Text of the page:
Seth's Reviews > Tinker

Tinker by Wen Spencer
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Nov 06, 2007

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bookshelves: science-fiction, sf-f-h
Read in November, 2007

This one's fun. A nice take on the cross-world SF/Fantasy hybrid with good politicking on both sides of the divide and some fabulous surprises along the way.

In particular, I like the way the main character's specialness is worked into the plot without breaking suspension of disbelief and the way her flaws and youth are handled.

Basic setup: the Chinese government steals some not-quite-done research on making a star drive and builds it, not-quite-understanding how it works. The result is a probably working star gate (colony ships are reporting back, but it's a one-way trip so far, with no gate at the other end) but the side effect is a resonance point in PhiladelphiaPittsburgh that sends the whole city to Elfhome, another dimension with elves and monsters and magic.

As a compromise, the gate is shut down for one day a month, pulling PhillyPittsy back and allowing trade and diplomatic relations between humans and elves.

Our protagonist, who goes by the cognomen Tinker, is a mechanical genius who runs a scrapyard in PhiladelphiaPittsburgh and tinkers with machines (like her line of souped-up racing hoverbikes) on the side. She becomes involved with the elves and spends the one-day shutdown protecting a near-dead elf prince from assassins and smugglers. As a result, she gets pulled into cross-world intrigue and develops a much closer relationship with the elves than almost any humans.

Fun stuff. High tech works, but no power is available on most of Elfhome. PhiladelphiaPittsburgh has power stations but humans don't have access to magic training. They can buy pre-printed spells, though, and make use of those alongside their machines. The elves are incorporating human design and technology into everything they can without the sometimes-unfortunate side effects of magical activity in a strong electromagnetic field. And Tinker starts to make sense of it all.

The author throws us some great surprises. Tinker's relationship with the elves winds up much closer--and more complicated--than expected. The history of elven interaction with Earth is far more complex than any human knew (and even the few elves and half-elves who have been trapped on earth in hiding for thousands of years don't know the whole story) and human western culture turns out not to have a monopoly on this fact-based cross-world mythology.

The relationship side of the story is pretty well handled, although you have to make allowances for Tinker's limited access to boys and limiting all-science training from her slightly nuts grandfather while growing up in an under-populated PhiladelphiaPittsburgh. Her strange upbringing (her grandfather used stored sperm from her 10-years-dead father to in vitro impregnate a surrogate with an egg from an already-dead woman and raised Tinker on science, math, and engineering) explains some of her odd and naive interactions with men she's attracted to or who are attracted to her.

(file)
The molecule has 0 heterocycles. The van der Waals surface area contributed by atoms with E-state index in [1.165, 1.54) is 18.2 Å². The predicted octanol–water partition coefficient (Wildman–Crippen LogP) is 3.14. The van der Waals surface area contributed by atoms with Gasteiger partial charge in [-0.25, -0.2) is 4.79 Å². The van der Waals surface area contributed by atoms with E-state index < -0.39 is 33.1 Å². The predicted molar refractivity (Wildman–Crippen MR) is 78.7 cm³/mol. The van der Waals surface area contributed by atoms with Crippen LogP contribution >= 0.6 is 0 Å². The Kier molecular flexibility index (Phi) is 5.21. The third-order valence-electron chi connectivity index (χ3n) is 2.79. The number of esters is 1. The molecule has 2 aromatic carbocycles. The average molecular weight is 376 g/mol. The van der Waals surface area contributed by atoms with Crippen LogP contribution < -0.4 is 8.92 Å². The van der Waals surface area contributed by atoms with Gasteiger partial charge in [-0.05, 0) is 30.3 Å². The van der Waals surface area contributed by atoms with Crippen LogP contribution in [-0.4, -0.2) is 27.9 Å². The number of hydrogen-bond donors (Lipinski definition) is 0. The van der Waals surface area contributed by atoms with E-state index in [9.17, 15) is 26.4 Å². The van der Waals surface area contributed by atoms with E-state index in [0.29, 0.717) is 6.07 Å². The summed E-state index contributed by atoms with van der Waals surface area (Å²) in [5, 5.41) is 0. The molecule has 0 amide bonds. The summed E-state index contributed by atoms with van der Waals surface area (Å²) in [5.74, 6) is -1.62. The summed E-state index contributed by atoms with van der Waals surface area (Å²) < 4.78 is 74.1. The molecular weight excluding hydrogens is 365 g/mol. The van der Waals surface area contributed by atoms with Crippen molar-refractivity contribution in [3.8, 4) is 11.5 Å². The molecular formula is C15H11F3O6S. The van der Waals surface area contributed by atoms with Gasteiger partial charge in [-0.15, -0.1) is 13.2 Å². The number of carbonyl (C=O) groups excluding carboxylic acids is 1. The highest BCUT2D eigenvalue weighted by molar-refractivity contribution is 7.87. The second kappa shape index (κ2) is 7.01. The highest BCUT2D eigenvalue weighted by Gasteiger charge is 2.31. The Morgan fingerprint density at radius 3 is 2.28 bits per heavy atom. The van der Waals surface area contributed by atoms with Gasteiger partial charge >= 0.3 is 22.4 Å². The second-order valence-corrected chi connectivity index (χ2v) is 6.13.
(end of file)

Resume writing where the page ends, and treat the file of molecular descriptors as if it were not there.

The elf she rescued is an interesting character, if a little flat. He isn't quite the Charlaine Harris male (i.e., only there to make the lead female clearly desirable), but he can be close at times. He may come into his own in the sequel, which is named after him instead of her.

Read this one for the fun setting and the fun intrigue, but read it especially for two major plot turns: one about halfway through and involving Tinker making a poorly-informed, if not at all bad, decision and the other about 2/3 of the way through when the antagonists of the book reveal themselves to come from a mostly-unexpected direction.

The book also has four of five very nicely written action set pieces, including a very entertaining and readable hoverbike chase, a great assault by a powered-up magic user, several escapes from potentially devastating guards, and a fun sequence fighting back against a mind reader/illusion projector.

I haven't read the sequel Wolf Who Rules, but friends liked it, so I have hopes for it.
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Comments (showing 1-3 of 3) (3 new)

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message 1: by Werner (new)

Werner Seth, I liked your review, but I have a question. The review of this book in Library Journal, and a number of Goodreads reviews that I've read as well, all agree that the city where Tinker lives is Pittsburgh, not Philadelphia. Is it possible that the references to Philadelphia in your review are typos? (If so, I figured you'd probably want to know! :-))

You make this book sound intriguing, and if I didn't have so many books on my to-read shelf now, I'd add it! (A lady in one of my groups refers to her to-be-read pile as "Mount TBR," and I'm afraid that describes mine, too.) But once I've moved some of those books to the "read" shelf --hey, I'm a sucker for add-ons! :-)


Seth Hrm. Oops! Once you get East of Arizona it's all the same to me. :-)

I'll change it. Thanks for the catch!



message 3: by Werner (new)

Werner No problem, Seth! Glad I could help.


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